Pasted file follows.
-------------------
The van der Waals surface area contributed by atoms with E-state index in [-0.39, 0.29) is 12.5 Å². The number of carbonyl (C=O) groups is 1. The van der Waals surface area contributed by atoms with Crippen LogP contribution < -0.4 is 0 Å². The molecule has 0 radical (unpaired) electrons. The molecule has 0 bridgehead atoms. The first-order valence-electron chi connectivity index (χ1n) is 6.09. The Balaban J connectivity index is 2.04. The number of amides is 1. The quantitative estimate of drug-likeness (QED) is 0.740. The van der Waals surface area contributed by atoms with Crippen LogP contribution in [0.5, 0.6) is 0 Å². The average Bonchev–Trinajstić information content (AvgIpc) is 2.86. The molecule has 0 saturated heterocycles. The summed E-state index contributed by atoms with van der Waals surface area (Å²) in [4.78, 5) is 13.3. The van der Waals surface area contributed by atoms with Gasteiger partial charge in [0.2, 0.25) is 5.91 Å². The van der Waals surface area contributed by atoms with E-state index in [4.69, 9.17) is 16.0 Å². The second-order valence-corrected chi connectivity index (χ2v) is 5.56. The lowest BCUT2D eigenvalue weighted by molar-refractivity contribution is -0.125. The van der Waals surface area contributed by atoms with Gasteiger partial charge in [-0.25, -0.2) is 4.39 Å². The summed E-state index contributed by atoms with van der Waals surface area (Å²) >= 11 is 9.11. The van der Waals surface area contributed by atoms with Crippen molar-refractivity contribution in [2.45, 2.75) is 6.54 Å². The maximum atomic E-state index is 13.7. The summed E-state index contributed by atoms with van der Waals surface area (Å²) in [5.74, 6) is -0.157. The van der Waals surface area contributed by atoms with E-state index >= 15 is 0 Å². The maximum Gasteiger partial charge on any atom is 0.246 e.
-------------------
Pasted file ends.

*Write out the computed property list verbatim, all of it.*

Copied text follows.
The van der Waals surface area contributed by atoms with E-state index in [-0.39, 0.29) is 12.5 Å². The number of carbonyl (C=O) groups is 1. The van der Waals surface area contributed by atoms with Crippen LogP contribution < -0.4 is 0 Å². The molecule has 0 radical (unpaired) electrons. The molecule has 0 bridgehead atoms. The first-order valence-electron chi connectivity index (χ1n) is 6.09. The Balaban J connectivity index is 2.04. The number of amides is 1. The quantitative estimate of drug-likeness (QED) is 0.740. The van der Waals surface area contributed by atoms with Crippen LogP contribution in [0.5, 0.6) is 0 Å². The average Bonchev–Trinajstić information content (AvgIpc) is 2.86. The molecule has 0 saturated heterocycles. The summed E-state index contributed by atoms with van der Waals surface area (Å²) in [4.78, 5) is 13.3. The van der Waals surface area contributed by atoms with Gasteiger partial charge in [0.2, 0.25) is 5.91 Å². The van der Waals surface area contributed by atoms with E-state index in [4.69, 9.17) is 16.0 Å². The second-order valence-corrected chi connectivity index (χ2v) is 5.56. The lowest BCUT2D eigenvalue weighted by molar-refractivity contribution is -0.125. The van der Waals surface area contributed by atoms with Gasteiger partial charge in [-0.25, -0.2) is 4.39 Å². The summed E-state index contributed by atoms with van der Waals surface area (Å²) >= 11 is 9.11. The van der Waals surface area contributed by atoms with Crippen molar-refractivity contribution in [2.45, 2.75) is 6.54 Å². The maximum atomic E-state index is 13.7. The summed E-state index contributed by atoms with van der Waals surface area (Å²) in [5.74, 6) is -0.157. The van der Waals surface area contributed by atoms with E-state index >= 15 is 0 Å². The maximum Gasteiger partial charge on any atom is 0.246 e.